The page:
Inflation over 30-plus years has greatly reduced the purchasing power of $1,000 in today’s economy, so would a tipster be more willing to call police and report a crime if that sum were multiplied by five?

That’s what board members of the Chesterfield County Crime Solvers program believe, and they took their idea to Virginia House Speaker Kirk Cox, R-Colonial Heights, who on Saturday announced that, if he’s reelected, he will introduce legislation in 2020 that would allow Crime Solvers and Crime Stoppers organizations across the state to raise their maximum reward payouts to $5,000.

Reward funds now are capped at $1,000 because that’s the maximum allowed under state law without the recipient having to pay taxes on the sum. A dollar more and they would be on the hook for taxes, and would have to identify themselves on tax forms to declare the sum. Many tipsters provide information anonymously.

The maximum reward payout has remained unchanged since many of Virginia’s crime-tip programs were started in the mid-1980s. Officials believe that offering $5,000 tax-free for information leading to the arrest and/or conviction of criminals may convince more people to provide tips to police.

“This is a critical need for the program to continue to see the great success it has had since 1984,” Chesterfield Sheriff Karl Leonard said of the Chesterfield/Colonial Heights Crime Solvers program, which started in 1984. “As a 30-year veteran of the Chesterfield Police Department, I was there when Crime Solvers was created and worked with it ever since.”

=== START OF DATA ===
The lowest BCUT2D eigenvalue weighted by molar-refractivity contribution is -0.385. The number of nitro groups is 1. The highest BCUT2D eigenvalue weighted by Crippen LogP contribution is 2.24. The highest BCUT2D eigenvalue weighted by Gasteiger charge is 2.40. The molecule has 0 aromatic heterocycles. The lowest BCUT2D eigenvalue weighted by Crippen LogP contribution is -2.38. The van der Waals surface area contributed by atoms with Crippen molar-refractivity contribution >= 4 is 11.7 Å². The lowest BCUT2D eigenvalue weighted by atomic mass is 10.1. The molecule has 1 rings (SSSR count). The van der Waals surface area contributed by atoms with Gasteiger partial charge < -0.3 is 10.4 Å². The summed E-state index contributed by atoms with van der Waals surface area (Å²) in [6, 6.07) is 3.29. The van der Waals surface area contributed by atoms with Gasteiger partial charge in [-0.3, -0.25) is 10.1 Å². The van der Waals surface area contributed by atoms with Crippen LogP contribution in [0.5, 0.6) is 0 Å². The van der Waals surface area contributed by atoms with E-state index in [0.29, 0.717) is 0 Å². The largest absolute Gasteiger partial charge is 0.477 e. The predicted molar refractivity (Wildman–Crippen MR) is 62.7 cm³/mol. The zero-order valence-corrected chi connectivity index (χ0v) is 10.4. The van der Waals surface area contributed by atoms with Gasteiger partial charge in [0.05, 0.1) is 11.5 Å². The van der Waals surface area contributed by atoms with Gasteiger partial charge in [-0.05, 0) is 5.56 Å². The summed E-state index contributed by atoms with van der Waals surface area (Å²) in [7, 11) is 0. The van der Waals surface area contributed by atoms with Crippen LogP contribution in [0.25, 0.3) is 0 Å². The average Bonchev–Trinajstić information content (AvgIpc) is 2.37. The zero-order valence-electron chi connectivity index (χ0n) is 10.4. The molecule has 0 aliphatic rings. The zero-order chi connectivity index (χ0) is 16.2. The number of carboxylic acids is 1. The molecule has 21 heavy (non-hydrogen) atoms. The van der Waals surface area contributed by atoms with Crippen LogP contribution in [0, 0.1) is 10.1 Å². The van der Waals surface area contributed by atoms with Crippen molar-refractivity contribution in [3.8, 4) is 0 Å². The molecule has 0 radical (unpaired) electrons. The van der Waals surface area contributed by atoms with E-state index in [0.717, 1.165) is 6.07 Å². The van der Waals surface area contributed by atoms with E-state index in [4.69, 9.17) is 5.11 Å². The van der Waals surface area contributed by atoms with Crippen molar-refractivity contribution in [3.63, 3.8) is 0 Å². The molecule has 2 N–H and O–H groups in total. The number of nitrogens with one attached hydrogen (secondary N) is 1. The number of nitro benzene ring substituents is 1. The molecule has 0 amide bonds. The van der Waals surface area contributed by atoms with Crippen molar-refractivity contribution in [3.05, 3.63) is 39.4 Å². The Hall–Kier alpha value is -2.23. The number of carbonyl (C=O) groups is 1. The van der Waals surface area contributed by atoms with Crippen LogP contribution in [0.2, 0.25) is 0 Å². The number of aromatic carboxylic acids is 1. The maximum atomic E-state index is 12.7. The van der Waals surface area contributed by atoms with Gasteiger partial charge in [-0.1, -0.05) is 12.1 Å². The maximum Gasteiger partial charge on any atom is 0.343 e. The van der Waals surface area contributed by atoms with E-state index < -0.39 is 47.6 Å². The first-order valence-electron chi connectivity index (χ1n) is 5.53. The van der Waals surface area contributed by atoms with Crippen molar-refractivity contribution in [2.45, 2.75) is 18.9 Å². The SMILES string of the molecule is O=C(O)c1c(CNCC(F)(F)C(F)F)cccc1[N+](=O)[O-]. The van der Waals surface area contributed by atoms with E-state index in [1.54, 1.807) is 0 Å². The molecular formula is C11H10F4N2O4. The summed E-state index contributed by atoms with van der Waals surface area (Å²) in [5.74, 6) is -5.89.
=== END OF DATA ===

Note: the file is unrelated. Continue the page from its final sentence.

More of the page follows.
“Crime Solvers has helped keep Chesterfield and Colonial Heights safe by taking bad people off the street through confidential tips,” Leonard added. “However, in the 35 years since its inception, times have changed while the maximum reward has stayed constant. This change … is extremely beneficial to keeping Crime Solvers the valuable program that it is today.”

Cox said the legislation “will offer more incentive for those with important information to come forward,” while simultaneously helping law enforcement to “close more cases” for crimes ranging from vehicle break-ins to murder.

Cox faces Democrat Sheila Bynum-Coleman, a real estate agent, in the Nov. 5 elections.

The reward funds for crime-tip programs are raised entirely through private donations, and the local, civilian-run boards that administer the programs have sole discretion on whether to raise their payouts.

The legislation is expected to receive bipartisan support and would result in a “very small impact” to state coffers by allowing tipsters to receive a larger non-taxable payout, said Parker Slaybaugh, Cox’s spokesman.

“From the folks we talked to, it does seem to be something that both sides [can agree on], when you look at it having very little fiscal impact,” Slaybaugh said. “And the other nice thing about it is that it’s optional. So if you have a town that has a smaller Crime Solvers group — who may not be able to afford the $5,000 — it’s not mandatory.”

Maximum payouts are the exception rather than the rule for crime-tip programs. The amounts awarded can vary based on the type of crime and the significance of the tip, and the information has to be especially good to get the top amount.

The Chesterfield/Colonial Heights Crime Solvers program, for example, made just five $1,000 payouts in 2015 out of the $21,015 in rewards approved that year for tips. No $1,000 payouts were awarded last year, but three have been awarded so far this year, according to organization data.

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